April 6, 2017

Claimant discontinues appeal for £4.2 million

A Claimant, having tripped and suffered a broken wrist at a London gastro-pub, for which she sought about £4.2 million, was appealing an already generous award of damages and demanding an increase in loss of earnings based on her developing worsening arthritis in her wrist.

The Facts

On 23 August 2009, the Claimant was at The Westbourne Public House when she tripped over a low-level marker rope at the edge of the terrace. She attended the hospital where X-rays confirmed she had fractured her left wrist. She subsequently underwent surgery to insert a metal plate and screws. Contemporaneous medical notes suggested she made an 'excellent' recovery. By the time of the trial she had developed arthritis in the wrist, although the Judge found that it did not stop her from working.

The Claimant was an HR manager and had set up her own limited company. Her career centred on short-term contracts for London Borough Councils, where she would be paid between £200 and £500 a day, market dependent. Following the fall, she returned to work some seven months later in April 2010. She continued to work for three years until May 2013, when she claimed her orthopaedic expert advised that she should give up work as her work was damaging her wrist and making her arthritis worse. She had taken no ergonomic advice and sought no assistance in finding other work.

Her medical circumstances had complicated a matter of weeks before she returned to work following the incident. In April 2010, she was diagnosed with a heart condition, namely endocarditis, and underwent surgery and two further operations to minimise scarring a year and a half later. An expert Psychiatrist suggested it was this condition, and not the incident in question, which caused Ms Mazo to go into a decline. There was also some evidence that the Claimant was prone to some kind of depression before the accident.

Ms Mazo claimed her career has been destroyed, her mental health and social life has been ruined and that she has three disabilities: arthritis, scarring and depression, all caused by the accident. She claimed that the scars on her wrist make it look like she has been self-harming and are very distressing, although the Judge in the County Court commented that 'it was so faint it was not visible at a short distance.'

County Court decision

The Claimant was awarded a total £156,871 in the Central London County Court.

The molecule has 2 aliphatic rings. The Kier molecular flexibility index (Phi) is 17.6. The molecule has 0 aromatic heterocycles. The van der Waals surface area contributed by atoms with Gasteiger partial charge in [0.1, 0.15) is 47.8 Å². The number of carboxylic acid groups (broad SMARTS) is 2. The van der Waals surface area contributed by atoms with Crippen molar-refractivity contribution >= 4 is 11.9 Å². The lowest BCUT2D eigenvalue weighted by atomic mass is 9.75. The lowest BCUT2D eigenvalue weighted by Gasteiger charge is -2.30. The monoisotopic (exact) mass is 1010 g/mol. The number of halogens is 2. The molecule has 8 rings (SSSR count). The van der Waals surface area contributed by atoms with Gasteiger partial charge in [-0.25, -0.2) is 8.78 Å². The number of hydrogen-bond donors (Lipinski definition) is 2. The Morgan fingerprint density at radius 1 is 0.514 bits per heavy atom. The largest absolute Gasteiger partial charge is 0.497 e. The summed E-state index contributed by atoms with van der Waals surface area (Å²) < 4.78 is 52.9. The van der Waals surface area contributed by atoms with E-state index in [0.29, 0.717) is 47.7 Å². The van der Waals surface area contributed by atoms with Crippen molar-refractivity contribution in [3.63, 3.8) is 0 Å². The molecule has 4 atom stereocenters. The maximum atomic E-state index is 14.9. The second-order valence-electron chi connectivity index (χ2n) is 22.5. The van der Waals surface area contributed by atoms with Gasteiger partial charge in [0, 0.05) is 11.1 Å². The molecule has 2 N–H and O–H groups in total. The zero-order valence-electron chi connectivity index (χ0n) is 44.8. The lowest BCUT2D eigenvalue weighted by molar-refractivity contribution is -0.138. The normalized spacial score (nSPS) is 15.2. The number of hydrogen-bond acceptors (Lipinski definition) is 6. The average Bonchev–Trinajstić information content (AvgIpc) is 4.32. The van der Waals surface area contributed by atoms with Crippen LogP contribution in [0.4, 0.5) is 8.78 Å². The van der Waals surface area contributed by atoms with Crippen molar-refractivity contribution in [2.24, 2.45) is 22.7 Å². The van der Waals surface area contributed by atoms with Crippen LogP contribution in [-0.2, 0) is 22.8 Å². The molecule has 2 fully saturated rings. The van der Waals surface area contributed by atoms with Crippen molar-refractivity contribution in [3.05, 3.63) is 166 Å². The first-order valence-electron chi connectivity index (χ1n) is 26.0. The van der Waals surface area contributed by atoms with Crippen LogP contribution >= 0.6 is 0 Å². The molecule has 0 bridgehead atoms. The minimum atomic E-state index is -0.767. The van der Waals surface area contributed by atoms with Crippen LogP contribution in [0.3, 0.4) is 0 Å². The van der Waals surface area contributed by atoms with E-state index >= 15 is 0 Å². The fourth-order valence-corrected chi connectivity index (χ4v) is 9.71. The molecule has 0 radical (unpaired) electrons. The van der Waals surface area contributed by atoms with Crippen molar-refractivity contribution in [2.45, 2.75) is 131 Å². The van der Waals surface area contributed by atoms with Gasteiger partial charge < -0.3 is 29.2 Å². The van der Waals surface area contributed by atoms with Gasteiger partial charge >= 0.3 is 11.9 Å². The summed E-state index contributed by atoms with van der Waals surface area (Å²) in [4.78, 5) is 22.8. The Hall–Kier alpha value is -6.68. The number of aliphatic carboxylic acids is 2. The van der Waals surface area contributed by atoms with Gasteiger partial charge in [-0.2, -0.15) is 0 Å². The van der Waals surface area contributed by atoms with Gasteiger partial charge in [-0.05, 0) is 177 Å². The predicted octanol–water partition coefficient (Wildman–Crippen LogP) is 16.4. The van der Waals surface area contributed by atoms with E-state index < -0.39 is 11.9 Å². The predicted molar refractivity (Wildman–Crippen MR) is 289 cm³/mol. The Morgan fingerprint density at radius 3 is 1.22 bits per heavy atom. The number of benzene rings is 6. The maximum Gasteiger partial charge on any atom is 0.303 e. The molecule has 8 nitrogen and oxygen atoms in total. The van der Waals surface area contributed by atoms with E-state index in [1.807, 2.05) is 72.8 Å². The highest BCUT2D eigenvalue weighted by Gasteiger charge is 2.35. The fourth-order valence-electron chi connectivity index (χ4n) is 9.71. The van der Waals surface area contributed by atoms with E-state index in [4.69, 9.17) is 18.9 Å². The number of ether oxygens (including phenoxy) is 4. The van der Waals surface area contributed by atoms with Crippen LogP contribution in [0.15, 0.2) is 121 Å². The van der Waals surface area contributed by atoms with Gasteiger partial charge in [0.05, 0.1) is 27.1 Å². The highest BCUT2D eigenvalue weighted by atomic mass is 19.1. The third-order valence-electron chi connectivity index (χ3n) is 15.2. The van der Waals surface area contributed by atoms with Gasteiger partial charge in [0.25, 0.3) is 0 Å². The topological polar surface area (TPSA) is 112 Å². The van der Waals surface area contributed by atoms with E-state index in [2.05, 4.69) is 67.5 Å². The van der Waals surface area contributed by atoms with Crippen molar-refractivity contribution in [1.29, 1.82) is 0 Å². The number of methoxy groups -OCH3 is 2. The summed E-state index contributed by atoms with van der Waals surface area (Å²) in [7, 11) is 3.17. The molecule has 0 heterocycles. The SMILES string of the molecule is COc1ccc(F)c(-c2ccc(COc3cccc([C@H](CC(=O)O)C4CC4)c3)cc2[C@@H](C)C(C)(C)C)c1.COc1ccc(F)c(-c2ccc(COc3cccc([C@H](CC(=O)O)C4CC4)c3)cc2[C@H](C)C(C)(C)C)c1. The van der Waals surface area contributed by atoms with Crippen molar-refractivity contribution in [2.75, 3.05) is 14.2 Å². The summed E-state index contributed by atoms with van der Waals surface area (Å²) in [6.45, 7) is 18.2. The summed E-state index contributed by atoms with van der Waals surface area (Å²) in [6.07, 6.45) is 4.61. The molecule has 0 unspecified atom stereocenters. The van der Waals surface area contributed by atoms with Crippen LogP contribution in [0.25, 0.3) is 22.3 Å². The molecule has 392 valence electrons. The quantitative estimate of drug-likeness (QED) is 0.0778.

General damages were assessed at £28,000 to take into account that the injury left the Claimant with some permanent disability, for the scarring and mild adjustment disorder and because the Claimant may need two further operative procedures.

The Judge decided the Claimant should not have ceased working when she did in May 2013 and therefore is not entitled to any award for future loss / loss of earnings and, in any event, the Judge was not persuaded that an interim HR consultant warranted any such award.

However, an award of £100,000 was made in respect of two years’ loss of earnings, based on her last full year’s earnings; in order for her to have the metalwork removed in the future and also to have a fusion operation which the orthopaedic experts agreed would resolve the symptoms of her arthritis, together with CBT. The Judge rejected the suggestion that the Claimant had suffered from PTSD. A smaller award was made for treatment costs, with no allowance for personal care and assistance or travel assistance.

In respect of special damages, a figure (£12,720.07) was accepted for the initial loss of earnings for the period 2009/2010 and there was no loss between April 2010 and May 2013. The Judge also found the Claimant had not proved that she could have worked at the increased rates she claimed.

A small miscellaneous award was made and, in respect of care, the contention that she should be entitled to the cost for activities such as leg waxing and hair washing was rejected entirely. She was awarded £1,000 for gratuitous care in the initial stages.


Leave to appeal was granted as the single judge of the Court of Appeal was concerned the Trial Judge had not considered in enough detail the future progress of Ms Mazo’s arthritis. The appeal was strenuously defended. However, before the appeal the Claimant discontinued her appeal and settled for just under £160,000 compensation.

The main issue on the appeal would have been a re-examination of the evidence as to the progression of the arthritis. The Defendants’ position would have been that the experts were largely agreed on the fusion and that, in preferring the Defendants’ expert where they did not agree, the Judge acted entirely properly. The Defendants also would have taken the point that the Judge’s findings are entirely and closely in keeping with the subsequent approach of the Court of Appeal in Billett v MOD [2015] EWCA Civ 773.

What can we learn?

  • It is important to remember that whatever the size of claim, it is for the claimant to prove their case, and not for the defendant to disprove it. In this case the Claimant failed to serve any statements in support of her loss of earnings claim.
  • When considering claims for future loss of earnings or loss of opportunity, a court should be conservative when faced with claims which are not supported by independent witness evidence.
  • It is always important to get medical experts on board at an early stage. In this case the Orthopaedic expert examined the Claimant pre-action and so he was in a very good position to give evidence on her recovery from the accident.
  • In cases where there is an ongoing injury or minor disability and where there is a possibility of an impact on the ability to work in the future, the appropriate approach for damages should be to make a lump sum Smith v Manchester/Blamire award to reflect the future risks in the employment market.